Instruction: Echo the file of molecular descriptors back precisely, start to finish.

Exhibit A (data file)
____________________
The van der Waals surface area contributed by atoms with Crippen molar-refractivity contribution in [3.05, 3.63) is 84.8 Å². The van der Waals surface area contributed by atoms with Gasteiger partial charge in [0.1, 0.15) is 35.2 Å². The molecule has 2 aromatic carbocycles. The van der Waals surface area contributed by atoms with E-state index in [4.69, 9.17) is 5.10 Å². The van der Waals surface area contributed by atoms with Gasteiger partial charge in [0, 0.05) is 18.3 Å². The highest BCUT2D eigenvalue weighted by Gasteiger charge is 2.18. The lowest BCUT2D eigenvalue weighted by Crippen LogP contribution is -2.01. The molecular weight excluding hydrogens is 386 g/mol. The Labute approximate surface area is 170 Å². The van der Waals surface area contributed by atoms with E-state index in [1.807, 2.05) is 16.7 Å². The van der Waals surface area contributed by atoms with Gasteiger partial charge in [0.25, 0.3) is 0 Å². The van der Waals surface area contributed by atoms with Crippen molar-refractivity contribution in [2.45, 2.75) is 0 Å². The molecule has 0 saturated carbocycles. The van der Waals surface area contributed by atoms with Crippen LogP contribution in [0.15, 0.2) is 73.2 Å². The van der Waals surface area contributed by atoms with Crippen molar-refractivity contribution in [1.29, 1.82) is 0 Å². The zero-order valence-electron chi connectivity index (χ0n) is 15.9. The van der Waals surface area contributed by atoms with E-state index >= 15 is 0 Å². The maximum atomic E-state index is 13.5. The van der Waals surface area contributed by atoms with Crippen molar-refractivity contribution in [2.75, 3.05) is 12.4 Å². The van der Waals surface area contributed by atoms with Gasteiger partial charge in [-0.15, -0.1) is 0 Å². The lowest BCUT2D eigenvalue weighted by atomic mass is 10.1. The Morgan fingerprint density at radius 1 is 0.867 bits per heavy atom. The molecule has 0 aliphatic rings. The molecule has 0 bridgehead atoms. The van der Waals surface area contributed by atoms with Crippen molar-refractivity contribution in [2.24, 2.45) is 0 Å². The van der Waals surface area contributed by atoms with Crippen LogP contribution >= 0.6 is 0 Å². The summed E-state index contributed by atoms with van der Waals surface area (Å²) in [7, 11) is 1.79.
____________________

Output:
The van der Waals surface area contributed by atoms with Crippen molar-refractivity contribution in [3.05, 3.63) is 84.8 Å². The van der Waals surface area contributed by atoms with Gasteiger partial charge in [0.1, 0.15) is 35.2 Å². The molecule has 2 aromatic carbocycles. The van der Waals surface area contributed by atoms with E-state index in [4.69, 9.17) is 5.10 Å². The van der Waals surface area contributed by atoms with Gasteiger partial charge in [0, 0.05) is 18.3 Å². The highest BCUT2D eigenvalue weighted by Gasteiger charge is 2.18. The lowest BCUT2D eigenvalue weighted by Crippen LogP contribution is -2.01. The molecular weight excluding hydrogens is 386 g/mol. The Labute approximate surface area is 170 Å². The van der Waals surface area contributed by atoms with E-state index in [1.807, 2.05) is 16.7 Å². The van der Waals surface area contributed by atoms with Gasteiger partial charge in [0.25, 0.3) is 0 Å². The van der Waals surface area contributed by atoms with Crippen molar-refractivity contribution in [2.45, 2.75) is 0 Å². The molecule has 0 saturated carbocycles. The van der Waals surface area contributed by atoms with Crippen LogP contribution in [0.15, 0.2) is 73.2 Å². The van der Waals surface area contributed by atoms with Crippen molar-refractivity contribution in [1.29, 1.82) is 0 Å². The zero-order valence-electron chi connectivity index (χ0n) is 15.9. The van der Waals surface area contributed by atoms with E-state index >= 15 is 0 Å². The maximum atomic E-state index is 13.5. The van der Waals surface area contributed by atoms with Crippen molar-refractivity contribution in [2.75, 3.05) is 12.4 Å². The van der Waals surface area contributed by atoms with Gasteiger partial charge in [-0.15, -0.1) is 0 Å². The lowest BCUT2D eigenvalue weighted by atomic mass is 10.1. The Morgan fingerprint density at radius 1 is 0.867 bits per heavy atom. The molecule has 0 aliphatic rings. The molecule has 0 bridgehead atoms. The van der Waals surface area contributed by atoms with Crippen molar-refractivity contribution in [2.24, 2.45) is 0 Å². The van der Waals surface area contributed by atoms with Crippen LogP contribution >= 0.6 is 0 Å². The summed E-state index contributed by atoms with van der Waals surface area (Å²) in [7, 11) is 1.79.